Hi stranger! About a year ago, I mentioned that I was leaving HR.
Technically I’m still in HR – I work for EMC’s learning and development organization – but I work as a designer. We’re trying to redesign how people learn at work.
Over the last few months, I’ve had the opportunity to build a mobile learning app that we’ll be beta testing this quarter. We’re using social media to connect new leaders around the globe and help them learn from each others’ experiences. And we’re even trying to flip the classroom learning experience on its head.
If you want to follow my crazy new adventure, come visit me at Go Make Things.
If you just like reading about HR stuff all day, it’s probably not for you. But if you’re into both the strategic and the tactical, the practical and the eclectic, Go Make Things might make a fun addition to regular reading.
Officially, I’m a Senior Social Media Engagement Manager for the Training and Development organization at EMC, the company I’ve been working for over the last three years.
What that means in practical terms is that I’ll be integrating new technologies like social media to further our learning initiatives. I’ll also be marketing those initiatives internally and externally in new and fun ways.
So what happens to Renegade HR?
Not much, actually.
I won’t be writing here anymore (at least not any time in the foreseeable future), but I’m really proud of my body of work on this site, so I’ll be keeping it online indefinitely.
For the last few months I’ve been writing at Go Make Things, my new site about all things awesome. I’d encourage you to follow my adventures there. You can subscribe by RSS or email.
Thank you for reading my ramblings for the last three years. And thanks also to the all of the wonderful people who have supported this site and it’s various side projects.
EMC Global Services has more than 14,000 employees spread all over the globe. Two career questions come up more frequently than any others: What can I do next and how do I get there?
Over the last two years, my role has been to help answer those questions.
The Challenge of a Global Workforce
The global, remote nature of our workforce creates some unique challenges. How do you find job openings, build a network and advance your career when you’re one of just a handful of people in your area?
There are employees at EMC who have quite successfully navigated those challenges. We realized early on that capturing and sharing their stories was important.
One of our first successes was Career TV, video podcast series with a simple concept: Ask some of EMC’s best and brightest employees to share their best career advice in 60-seconds or less, film it, and post it on YouTube.
After doing a series of these videos, we began to notice some common themes and trends. We started compiling insights around common topics into short ebooks. The Career Guide series was born.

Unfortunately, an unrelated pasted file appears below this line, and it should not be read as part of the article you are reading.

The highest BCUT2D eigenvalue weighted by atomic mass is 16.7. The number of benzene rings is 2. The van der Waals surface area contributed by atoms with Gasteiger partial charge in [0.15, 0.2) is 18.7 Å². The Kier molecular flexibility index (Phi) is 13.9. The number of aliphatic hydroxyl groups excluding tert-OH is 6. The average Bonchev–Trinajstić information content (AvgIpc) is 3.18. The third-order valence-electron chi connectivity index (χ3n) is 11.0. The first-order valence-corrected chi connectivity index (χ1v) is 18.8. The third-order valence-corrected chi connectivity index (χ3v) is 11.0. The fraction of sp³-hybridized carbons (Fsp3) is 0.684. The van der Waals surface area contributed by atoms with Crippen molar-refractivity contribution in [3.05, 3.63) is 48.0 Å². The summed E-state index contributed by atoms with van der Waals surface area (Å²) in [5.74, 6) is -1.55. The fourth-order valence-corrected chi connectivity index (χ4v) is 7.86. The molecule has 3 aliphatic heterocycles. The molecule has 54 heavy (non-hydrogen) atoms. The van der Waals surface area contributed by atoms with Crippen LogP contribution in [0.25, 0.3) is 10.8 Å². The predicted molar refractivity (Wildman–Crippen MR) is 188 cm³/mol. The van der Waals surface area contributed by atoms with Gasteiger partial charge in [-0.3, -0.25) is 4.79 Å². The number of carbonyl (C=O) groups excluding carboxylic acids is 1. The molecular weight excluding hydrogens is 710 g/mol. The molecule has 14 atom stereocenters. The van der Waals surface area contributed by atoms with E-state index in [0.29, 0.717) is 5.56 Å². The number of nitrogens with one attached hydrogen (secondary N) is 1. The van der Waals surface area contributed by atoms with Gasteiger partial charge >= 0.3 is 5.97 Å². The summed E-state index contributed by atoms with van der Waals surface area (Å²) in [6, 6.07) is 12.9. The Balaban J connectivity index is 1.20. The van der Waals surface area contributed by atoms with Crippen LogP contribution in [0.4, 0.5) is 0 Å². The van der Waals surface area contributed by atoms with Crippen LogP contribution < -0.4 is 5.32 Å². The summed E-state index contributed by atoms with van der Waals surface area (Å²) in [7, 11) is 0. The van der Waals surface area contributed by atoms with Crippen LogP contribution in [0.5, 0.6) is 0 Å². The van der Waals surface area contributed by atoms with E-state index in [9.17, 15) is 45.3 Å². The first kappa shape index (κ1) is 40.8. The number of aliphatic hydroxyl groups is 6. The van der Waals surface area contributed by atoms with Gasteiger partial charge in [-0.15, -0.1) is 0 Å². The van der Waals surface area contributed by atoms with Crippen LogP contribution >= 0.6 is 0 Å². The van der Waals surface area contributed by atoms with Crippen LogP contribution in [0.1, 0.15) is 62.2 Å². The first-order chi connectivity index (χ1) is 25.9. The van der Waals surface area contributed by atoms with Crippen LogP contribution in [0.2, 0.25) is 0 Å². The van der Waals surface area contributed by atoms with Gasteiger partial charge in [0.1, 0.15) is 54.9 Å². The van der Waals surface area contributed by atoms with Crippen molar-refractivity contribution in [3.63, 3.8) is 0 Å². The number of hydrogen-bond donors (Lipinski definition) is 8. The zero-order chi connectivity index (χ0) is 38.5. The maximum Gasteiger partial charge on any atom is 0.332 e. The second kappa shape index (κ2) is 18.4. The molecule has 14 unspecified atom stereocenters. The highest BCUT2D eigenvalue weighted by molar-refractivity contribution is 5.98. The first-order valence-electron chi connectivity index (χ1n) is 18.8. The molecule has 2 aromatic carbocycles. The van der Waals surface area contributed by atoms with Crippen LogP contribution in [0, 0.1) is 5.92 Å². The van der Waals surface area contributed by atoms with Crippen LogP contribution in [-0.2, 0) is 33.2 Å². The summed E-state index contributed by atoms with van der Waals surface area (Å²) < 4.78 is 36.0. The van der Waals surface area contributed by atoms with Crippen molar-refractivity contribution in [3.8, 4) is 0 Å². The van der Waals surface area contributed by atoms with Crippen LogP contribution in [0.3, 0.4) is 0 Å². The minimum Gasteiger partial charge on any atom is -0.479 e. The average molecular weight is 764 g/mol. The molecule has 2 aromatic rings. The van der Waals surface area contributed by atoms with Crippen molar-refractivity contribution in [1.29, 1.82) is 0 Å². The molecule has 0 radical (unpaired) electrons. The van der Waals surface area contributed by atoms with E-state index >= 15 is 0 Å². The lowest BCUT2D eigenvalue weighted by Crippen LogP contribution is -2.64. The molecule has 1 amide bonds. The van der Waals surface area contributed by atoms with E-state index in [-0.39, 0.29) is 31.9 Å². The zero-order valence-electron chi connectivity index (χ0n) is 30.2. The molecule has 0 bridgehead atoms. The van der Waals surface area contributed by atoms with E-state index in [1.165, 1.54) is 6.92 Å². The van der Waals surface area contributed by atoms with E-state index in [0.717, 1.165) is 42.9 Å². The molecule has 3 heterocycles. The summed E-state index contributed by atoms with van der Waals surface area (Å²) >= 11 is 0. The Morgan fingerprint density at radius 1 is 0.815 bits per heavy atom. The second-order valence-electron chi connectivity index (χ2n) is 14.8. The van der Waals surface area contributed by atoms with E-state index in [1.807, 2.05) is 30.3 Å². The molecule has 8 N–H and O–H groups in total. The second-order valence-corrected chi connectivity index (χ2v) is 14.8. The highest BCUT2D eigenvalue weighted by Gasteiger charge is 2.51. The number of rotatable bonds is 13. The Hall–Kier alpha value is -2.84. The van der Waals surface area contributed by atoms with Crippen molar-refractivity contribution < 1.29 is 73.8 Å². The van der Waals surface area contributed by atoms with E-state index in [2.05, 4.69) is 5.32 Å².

All of these tools reside on an internal social network called EMC-ONE. They’ve helped sparked discussions around topics like leadership and continuous learning. They’ve helped people connect, share and learn from each other.
Storytelling as a Job
While the subject matter I’ve worked with has definitely been human resource related, the type of work I do is not strictly HR.
If anything, I’m a professional storyteller. I capture and share employees’ stories. Big picture, I tell a story about learning and development at EMC.
And I’ve come to realize that this is what I like best about my job. Storytelling.
I’ve been giving some thought to what I might do next. Something in our Learning & Development group would be an obvious match. But I also think Marketing might be an interesting way to use the skills I’ve developed.
After all, marketing is storytelling (ideally nonfiction).
So I’m not entirely sure what I’ll be doing next. I know I want to stay at EMC, and I want to help tell stories. Beyond that… I’m still trying to figure it out.
Ben Eubanks from Upstart HR has put together another great ebook. Where Do You Think You’re Going is a simple guide to employee retention featuring ideas and insights from some awesome HR pros. I’m in there too.
On the way to work the other day, the Wallflowers song “Fifth Avenue Heartache” came on the radio.
I started wondering what happened to them, and then remember that Jakob Dylan, the lead singer, was the son of the Bob Dylan. And oddly, thinking of Bob Dylan made me remember the 1998 Soy Bomb incident.
During his 1998 Grammy performance, artist Michael Portnoy rushed on stage shirtless with the words “SOY BOMB” painted on his chest. When asked about it, he explained:
“Soy… represents dense nutritional life. Bomb is, obviously, an explosive destructive force. So, soy bomb is what I think art should be: dense, transformational, explosive life.
We need more crazy artists in the workforce. More people willing to run on stage with the words soy bomb written on themselves (figuratively, of course). People willing to shake things up and challenge the status quo.